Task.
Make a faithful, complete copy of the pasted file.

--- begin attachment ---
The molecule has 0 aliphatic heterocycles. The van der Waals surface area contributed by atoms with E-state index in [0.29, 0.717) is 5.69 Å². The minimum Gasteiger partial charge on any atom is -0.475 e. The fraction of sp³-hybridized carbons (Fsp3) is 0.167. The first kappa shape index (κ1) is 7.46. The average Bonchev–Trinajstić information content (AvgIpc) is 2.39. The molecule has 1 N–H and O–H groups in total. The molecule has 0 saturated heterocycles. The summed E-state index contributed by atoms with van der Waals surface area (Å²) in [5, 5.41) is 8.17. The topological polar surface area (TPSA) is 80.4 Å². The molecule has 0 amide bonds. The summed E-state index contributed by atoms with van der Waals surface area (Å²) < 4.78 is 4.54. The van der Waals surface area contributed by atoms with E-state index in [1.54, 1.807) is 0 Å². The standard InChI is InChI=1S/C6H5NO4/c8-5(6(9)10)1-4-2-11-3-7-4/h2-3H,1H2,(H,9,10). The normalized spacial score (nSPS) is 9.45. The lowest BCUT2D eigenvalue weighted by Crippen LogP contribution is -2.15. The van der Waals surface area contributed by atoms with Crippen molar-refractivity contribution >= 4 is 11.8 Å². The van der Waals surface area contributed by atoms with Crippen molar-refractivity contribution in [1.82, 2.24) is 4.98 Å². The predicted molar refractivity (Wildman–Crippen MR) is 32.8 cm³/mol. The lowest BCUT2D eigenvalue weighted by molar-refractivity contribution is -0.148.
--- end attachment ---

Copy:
The molecule has 0 aliphatic heterocycles. The van der Waals surface area contributed by atoms with E-state index in [0.29, 0.717) is 5.69 Å². The minimum Gasteiger partial charge on any atom is -0.475 e. The fraction of sp³-hybridized carbons (Fsp3) is 0.167. The first kappa shape index (κ1) is 7.46. The average Bonchev–Trinajstić information content (AvgIpc) is 2.39. The molecule has 1 N–H and O–H groups in total. The molecule has 0 saturated heterocycles. The summed E-state index contributed by atoms with van der Waals surface area (Å²) in [5, 5.41) is 8.17. The topological polar surface area (TPSA) is 80.4 Å². The molecule has 0 amide bonds. The summed E-state index contributed by atoms with van der Waals surface area (Å²) < 4.78 is 4.54. The van der Waals surface area contributed by atoms with E-state index in [1.54, 1.807) is 0 Å². The standard InChI is InChI=1S/C6H5NO4/c8-5(6(9)10)1-4-2-11-3-7-4/h2-3H,1H2,(H,9,10). The normalized spacial score (nSPS) is 9.45. The lowest BCUT2D eigenvalue weighted by Crippen LogP contribution is -2.15. The van der Waals surface area contributed by atoms with Crippen molar-refractivity contribution >= 4 is 11.8 Å². The van der Waals surface area contributed by atoms with Crippen molar-refractivity contribution in [1.82, 2.24) is 4.98 Å². The predicted molar refractivity (Wildman–Crippen MR) is 32.8 cm³/mol. The lowest BCUT2D eigenvalue weighted by molar-refractivity contribution is -0.148.